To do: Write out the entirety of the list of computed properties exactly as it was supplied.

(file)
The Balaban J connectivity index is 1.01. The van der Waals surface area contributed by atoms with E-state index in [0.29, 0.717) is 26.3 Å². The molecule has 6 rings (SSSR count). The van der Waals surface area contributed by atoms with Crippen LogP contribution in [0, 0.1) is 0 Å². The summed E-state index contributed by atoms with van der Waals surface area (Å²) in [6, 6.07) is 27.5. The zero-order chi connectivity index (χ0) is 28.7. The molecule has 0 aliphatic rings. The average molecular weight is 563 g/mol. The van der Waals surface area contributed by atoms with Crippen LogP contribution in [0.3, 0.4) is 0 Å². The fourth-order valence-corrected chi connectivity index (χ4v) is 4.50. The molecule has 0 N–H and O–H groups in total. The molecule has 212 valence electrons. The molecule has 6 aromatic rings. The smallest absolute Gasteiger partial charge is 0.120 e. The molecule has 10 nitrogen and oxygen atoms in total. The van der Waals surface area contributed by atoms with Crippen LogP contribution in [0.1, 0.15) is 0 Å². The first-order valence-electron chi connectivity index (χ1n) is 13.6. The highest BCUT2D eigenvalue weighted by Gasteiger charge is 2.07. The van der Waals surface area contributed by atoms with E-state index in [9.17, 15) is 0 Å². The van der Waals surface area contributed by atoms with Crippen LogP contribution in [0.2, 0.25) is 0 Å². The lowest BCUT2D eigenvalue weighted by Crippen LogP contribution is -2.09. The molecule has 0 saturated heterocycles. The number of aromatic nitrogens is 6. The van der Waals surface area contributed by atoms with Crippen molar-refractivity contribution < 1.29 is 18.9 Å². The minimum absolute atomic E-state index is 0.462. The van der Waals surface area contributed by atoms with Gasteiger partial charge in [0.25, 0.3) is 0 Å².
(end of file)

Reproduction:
The Balaban J connectivity index is 1.01. The van der Waals surface area contributed by atoms with E-state index in [0.29, 0.717) is 26.3 Å². The molecule has 6 rings (SSSR count). The van der Waals surface area contributed by atoms with Crippen LogP contribution in [0, 0.1) is 0 Å². The summed E-state index contributed by atoms with van der Waals surface area (Å²) in [6, 6.07) is 27.5. The zero-order chi connectivity index (χ0) is 28.7. The molecule has 0 aliphatic rings. The average molecular weight is 563 g/mol. The van der Waals surface area contributed by atoms with Crippen LogP contribution in [0.3, 0.4) is 0 Å². The fourth-order valence-corrected chi connectivity index (χ4v) is 4.50. The molecule has 0 N–H and O–H groups in total. The molecule has 212 valence electrons. The molecule has 6 aromatic rings. The smallest absolute Gasteiger partial charge is 0.120 e. The molecule has 10 nitrogen and oxygen atoms in total. The van der Waals surface area contributed by atoms with Crippen LogP contribution in [0.1, 0.15) is 0 Å². The first-order valence-electron chi connectivity index (χ1n) is 13.6. The highest BCUT2D eigenvalue weighted by Gasteiger charge is 2.07. The van der Waals surface area contributed by atoms with E-state index in [9.17, 15) is 0 Å². The van der Waals surface area contributed by atoms with Crippen LogP contribution in [0.2, 0.25) is 0 Å². The lowest BCUT2D eigenvalue weighted by Crippen LogP contribution is -2.09. The molecule has 0 saturated heterocycles. The number of aromatic nitrogens is 6. The van der Waals surface area contributed by atoms with Crippen molar-refractivity contribution < 1.29 is 18.9 Å². The minimum absolute atomic E-state index is 0.462. The van der Waals surface area contributed by atoms with Gasteiger partial charge in [0.25, 0.3) is 0 Å².